Abnormalities

Wednesday, April 16th, 2014

Northwestern University researchers say that casual marijuana use is linked with brain abnormalities. Why didn’t they do this study before the drive to legalize pot?

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Bloomberg’s Liberal Hubris

Wednesday, April 16th, 2014

Here’s what Michael Bloomberg thinks about his chances of getting into heaven.

Mr. Bloomberg was introspective as he spoke, and seemed both restless and wistful. When he sat down for the interview, it was a few days before his 50th college reunion. His mortality has started dawning on him, at 72. And he admitted he was a bit taken aback by how many of his former classmates had been appearing in the “in memoriam” pages of his school newsletter. But if he senses that he may not have as much time left as he would like, he has little doubt about what would await him at a Judgment Day. Pointing to his work on gun safety, obesity and smoking cessation, he said with a grin: “I am telling you if there is a God, when I get to heaven I’m not stopping to be interviewed. I am heading straight in. I have earned my place in heaven. It’s not even close.”

And they say Christians are always pushing their religion on the rest of us? A few prayers for Mr. Bloomberg are in order, I’d say.

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Bad Moon Rising?

Tuesday, April 15th, 2014

It’s not the blood moon that gives me pause, but does anyone else think that bad things are coming to America?

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Why Resurrection People Remember the Dead

Tuesday, April 15th, 2014

By Cory B. Willson

We proclaim that our deceased loved ones who trusted Christ are in the hands of a loving Savior. This is central to biblical faith. Yet on this side of the Resurrection, memory also plays a central role in keeping hope alive. Remembering our loved ones who have died is part of our Christian understanding of hope.

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Miserable

Monday, April 14th, 2014

As you write that painful check to the U.S. Treasury this year, keep in mind that there are more people receiving food stamps than the number of women working full time. Why do people who work more, pay more, while those who work less, get more? I understand that we sometimes need to extend a hand to hard-working people who require some temporary help, but this Obama economy has become a miserable way of life, both for taxpayers and the growing numbers who are for all intents and purposes permanently on the dole. If all these welfare recipients are not just sponging off people who work–and I grant that many aren’t–then we must indict the president and his party for this sorry economy.

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Podcast: I Beg to Differ

Monday, April 14th, 2014

John Wilson evaluates the helpful new book, I Beg to Differ: Navigating Difficult Conversations with Truth and Love.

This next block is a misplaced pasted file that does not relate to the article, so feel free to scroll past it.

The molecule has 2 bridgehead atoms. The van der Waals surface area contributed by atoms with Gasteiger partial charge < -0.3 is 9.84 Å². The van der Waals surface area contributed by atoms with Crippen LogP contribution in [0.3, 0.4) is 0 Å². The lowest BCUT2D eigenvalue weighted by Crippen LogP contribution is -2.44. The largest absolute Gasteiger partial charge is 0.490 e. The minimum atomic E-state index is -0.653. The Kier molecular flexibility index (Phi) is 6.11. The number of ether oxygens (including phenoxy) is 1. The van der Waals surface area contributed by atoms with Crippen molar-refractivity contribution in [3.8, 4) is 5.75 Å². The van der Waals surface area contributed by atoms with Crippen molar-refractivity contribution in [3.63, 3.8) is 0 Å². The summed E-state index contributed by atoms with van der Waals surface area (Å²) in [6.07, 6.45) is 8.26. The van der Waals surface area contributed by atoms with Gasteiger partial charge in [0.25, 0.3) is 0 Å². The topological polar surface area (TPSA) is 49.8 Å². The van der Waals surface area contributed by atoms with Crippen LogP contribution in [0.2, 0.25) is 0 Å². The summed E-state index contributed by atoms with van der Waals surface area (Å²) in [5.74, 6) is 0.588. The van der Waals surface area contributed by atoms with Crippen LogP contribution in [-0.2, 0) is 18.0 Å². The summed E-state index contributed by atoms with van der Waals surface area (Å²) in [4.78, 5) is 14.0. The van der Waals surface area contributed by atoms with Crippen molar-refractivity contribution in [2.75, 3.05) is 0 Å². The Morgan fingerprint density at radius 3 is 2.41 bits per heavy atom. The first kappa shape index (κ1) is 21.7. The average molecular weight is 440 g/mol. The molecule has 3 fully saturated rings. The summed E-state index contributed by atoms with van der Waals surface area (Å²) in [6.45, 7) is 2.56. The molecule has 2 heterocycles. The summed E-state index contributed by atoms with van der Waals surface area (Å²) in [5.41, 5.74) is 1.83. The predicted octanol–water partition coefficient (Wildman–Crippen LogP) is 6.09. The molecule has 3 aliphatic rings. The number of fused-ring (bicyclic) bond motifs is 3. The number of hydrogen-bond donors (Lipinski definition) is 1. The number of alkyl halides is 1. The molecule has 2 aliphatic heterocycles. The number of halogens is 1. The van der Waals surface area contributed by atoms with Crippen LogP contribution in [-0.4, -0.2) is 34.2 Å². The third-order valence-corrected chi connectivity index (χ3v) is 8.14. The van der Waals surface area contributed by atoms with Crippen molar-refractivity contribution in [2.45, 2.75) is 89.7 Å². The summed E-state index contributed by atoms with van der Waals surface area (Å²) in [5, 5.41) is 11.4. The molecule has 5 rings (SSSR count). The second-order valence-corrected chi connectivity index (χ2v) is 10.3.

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Saved

Sunday, April 13th, 2014

Are you tired of being called a hypocrite by unbelievers? All I’ve ever said is that I’m a sinner saved by grace. At least we’re trying.

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Explanation

Saturday, April 12th, 2014

I’m sure there’s a good explanation. I just want to hear what it is.

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Good Books, Good Prices

Saturday, April 12th, 2014

New copies of my books All That Jesus Asks, Missions in the Third Millennium, The Sacrament of Evangelism (written with Jerry Root), and A Concise Guide to Bible Prophecy are available for a good price at SGC Books & Bibles.

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By Brian T. Kennedy

Harold Rood, a professor of international relations at Claremont McKenna College who died in 2011, was not as well known as he was influential. A soldier in Patton’s army in World War II, he taught his students that war is permanent to the human condition, and that in war it is better to win, for no one ever had to accommodate a loser. America will always have enemies, he told them, and those enemies will forever be planning and expending resources to place themselves in a position to defeat us. It would be nice if it was otherwise, he was fond of saying, but it is not otherwise. It is the way the world works.

During the Cold War, Dr. Rood would demonstrate in his classes–often by reading stacks of clippings from newspapers from around the world—that the leaders of the Soviet Union understood the world in these stark terms, and that they acted consistently on that basis. He would also lecture on technology, from German steel production before 1914, to the state of Japanese fighter aircraft before 1941, and even, curiously, to maps of America’s electrical transmission lines and power plants. It was important, he thought, to understand the strengths and vulnerabilities of a nation. His classes served as an antidote for students who had grown up in post-war America—a much needed antidote, because citizens of free nations in peacetime do not historically think in such terms. We today, and our elected leaders—in whose hands we place the responsibility for national defense—are in urgent need of such an antidote, because the U.S. is increasingly and dangerously vulnerable, and our elected leaders appear oblivious.

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